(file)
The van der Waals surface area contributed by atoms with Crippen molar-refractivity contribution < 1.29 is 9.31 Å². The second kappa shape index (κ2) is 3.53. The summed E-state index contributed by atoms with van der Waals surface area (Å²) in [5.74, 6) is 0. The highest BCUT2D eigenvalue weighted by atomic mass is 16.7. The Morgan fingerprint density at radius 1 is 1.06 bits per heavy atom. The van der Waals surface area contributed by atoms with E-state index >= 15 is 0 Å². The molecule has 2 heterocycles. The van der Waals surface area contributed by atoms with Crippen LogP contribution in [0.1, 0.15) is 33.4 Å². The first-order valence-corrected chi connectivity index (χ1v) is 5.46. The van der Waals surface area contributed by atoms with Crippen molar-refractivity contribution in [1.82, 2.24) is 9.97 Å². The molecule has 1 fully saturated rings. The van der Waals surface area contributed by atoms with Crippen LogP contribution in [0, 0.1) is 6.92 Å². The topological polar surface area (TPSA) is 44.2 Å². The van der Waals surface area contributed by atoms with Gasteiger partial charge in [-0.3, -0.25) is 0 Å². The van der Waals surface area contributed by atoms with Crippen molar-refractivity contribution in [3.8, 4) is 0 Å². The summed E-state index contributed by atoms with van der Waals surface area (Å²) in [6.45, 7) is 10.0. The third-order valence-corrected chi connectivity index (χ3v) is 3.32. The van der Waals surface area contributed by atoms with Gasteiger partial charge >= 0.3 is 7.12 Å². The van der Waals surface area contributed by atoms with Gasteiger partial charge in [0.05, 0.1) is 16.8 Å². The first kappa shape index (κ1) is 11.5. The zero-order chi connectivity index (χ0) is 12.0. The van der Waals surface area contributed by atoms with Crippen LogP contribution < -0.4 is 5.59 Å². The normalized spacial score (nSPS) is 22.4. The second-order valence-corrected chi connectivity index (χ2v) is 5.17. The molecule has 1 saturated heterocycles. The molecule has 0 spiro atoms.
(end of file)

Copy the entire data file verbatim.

The van der Waals surface area contributed by atoms with Crippen molar-refractivity contribution < 1.29 is 9.31 Å². The second kappa shape index (κ2) is 3.53. The summed E-state index contributed by atoms with van der Waals surface area (Å²) in [5.74, 6) is 0. The highest BCUT2D eigenvalue weighted by atomic mass is 16.7. The Morgan fingerprint density at radius 1 is 1.06 bits per heavy atom. The van der Waals surface area contributed by atoms with E-state index >= 15 is 0 Å². The molecule has 2 heterocycles. The van der Waals surface area contributed by atoms with Crippen LogP contribution in [0.1, 0.15) is 33.4 Å². The first-order valence-corrected chi connectivity index (χ1v) is 5.46. The van der Waals surface area contributed by atoms with Crippen molar-refractivity contribution in [1.82, 2.24) is 9.97 Å². The molecule has 1 fully saturated rings. The van der Waals surface area contributed by atoms with Crippen LogP contribution in [0, 0.1) is 6.92 Å². The topological polar surface area (TPSA) is 44.2 Å². The van der Waals surface area contributed by atoms with Gasteiger partial charge in [-0.3, -0.25) is 0 Å². The van der Waals surface area contributed by atoms with Crippen molar-refractivity contribution in [3.8, 4) is 0 Å². The summed E-state index contributed by atoms with van der Waals surface area (Å²) in [6.45, 7) is 10.0. The third-order valence-corrected chi connectivity index (χ3v) is 3.32. The van der Waals surface area contributed by atoms with Gasteiger partial charge >= 0.3 is 7.12 Å². The van der Waals surface area contributed by atoms with Gasteiger partial charge in [0.05, 0.1) is 16.8 Å². The first kappa shape index (κ1) is 11.5. The zero-order chi connectivity index (χ0) is 12.0. The van der Waals surface area contributed by atoms with Crippen LogP contribution < -0.4 is 5.59 Å². The normalized spacial score (nSPS) is 22.4. The second-order valence-corrected chi connectivity index (χ2v) is 5.17. The molecule has 1 saturated heterocycles. The molecule has 0 spiro atoms.